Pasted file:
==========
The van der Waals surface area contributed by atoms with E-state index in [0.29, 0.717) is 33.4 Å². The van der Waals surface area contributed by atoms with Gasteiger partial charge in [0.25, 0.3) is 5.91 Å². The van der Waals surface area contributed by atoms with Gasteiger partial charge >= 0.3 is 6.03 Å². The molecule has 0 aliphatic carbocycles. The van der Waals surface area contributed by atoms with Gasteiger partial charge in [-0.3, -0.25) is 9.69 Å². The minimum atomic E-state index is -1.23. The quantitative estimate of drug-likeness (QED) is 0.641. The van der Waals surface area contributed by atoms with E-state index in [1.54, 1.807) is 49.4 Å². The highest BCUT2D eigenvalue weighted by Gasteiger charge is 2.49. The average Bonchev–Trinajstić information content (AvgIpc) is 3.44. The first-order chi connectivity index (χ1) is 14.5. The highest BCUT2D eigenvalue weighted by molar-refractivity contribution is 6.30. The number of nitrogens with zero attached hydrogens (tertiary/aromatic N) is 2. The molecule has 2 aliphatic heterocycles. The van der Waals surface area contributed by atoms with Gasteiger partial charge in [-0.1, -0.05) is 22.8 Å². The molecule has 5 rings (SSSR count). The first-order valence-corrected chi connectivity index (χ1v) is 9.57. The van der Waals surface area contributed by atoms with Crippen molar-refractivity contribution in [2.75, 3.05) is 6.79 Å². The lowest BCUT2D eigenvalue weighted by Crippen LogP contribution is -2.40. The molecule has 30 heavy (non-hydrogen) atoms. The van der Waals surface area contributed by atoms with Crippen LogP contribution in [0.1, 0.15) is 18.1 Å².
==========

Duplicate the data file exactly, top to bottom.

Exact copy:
The van der Waals surface area contributed by atoms with E-state index in [0.29, 0.717) is 33.4 Å². The van der Waals surface area contributed by atoms with Gasteiger partial charge in [0.25, 0.3) is 5.91 Å². The van der Waals surface area contributed by atoms with Gasteiger partial charge >= 0.3 is 6.03 Å². The molecule has 0 aliphatic carbocycles. The van der Waals surface area contributed by atoms with Gasteiger partial charge in [-0.3, -0.25) is 9.69 Å². The minimum atomic E-state index is -1.23. The quantitative estimate of drug-likeness (QED) is 0.641. The van der Waals surface area contributed by atoms with E-state index in [1.54, 1.807) is 49.4 Å². The highest BCUT2D eigenvalue weighted by Gasteiger charge is 2.49. The average Bonchev–Trinajstić information content (AvgIpc) is 3.44. The first-order chi connectivity index (χ1) is 14.5. The highest BCUT2D eigenvalue weighted by molar-refractivity contribution is 6.30. The number of nitrogens with zero attached hydrogens (tertiary/aromatic N) is 2. The molecule has 2 aliphatic heterocycles. The van der Waals surface area contributed by atoms with Gasteiger partial charge in [-0.1, -0.05) is 22.8 Å². The molecule has 5 rings (SSSR count). The first-order valence-corrected chi connectivity index (χ1v) is 9.57. The van der Waals surface area contributed by atoms with Crippen molar-refractivity contribution in [2.75, 3.05) is 6.79 Å². The lowest BCUT2D eigenvalue weighted by Crippen LogP contribution is -2.40. The molecule has 30 heavy (non-hydrogen) atoms. The van der Waals surface area contributed by atoms with Crippen LogP contribution in [0.1, 0.15) is 18.1 Å².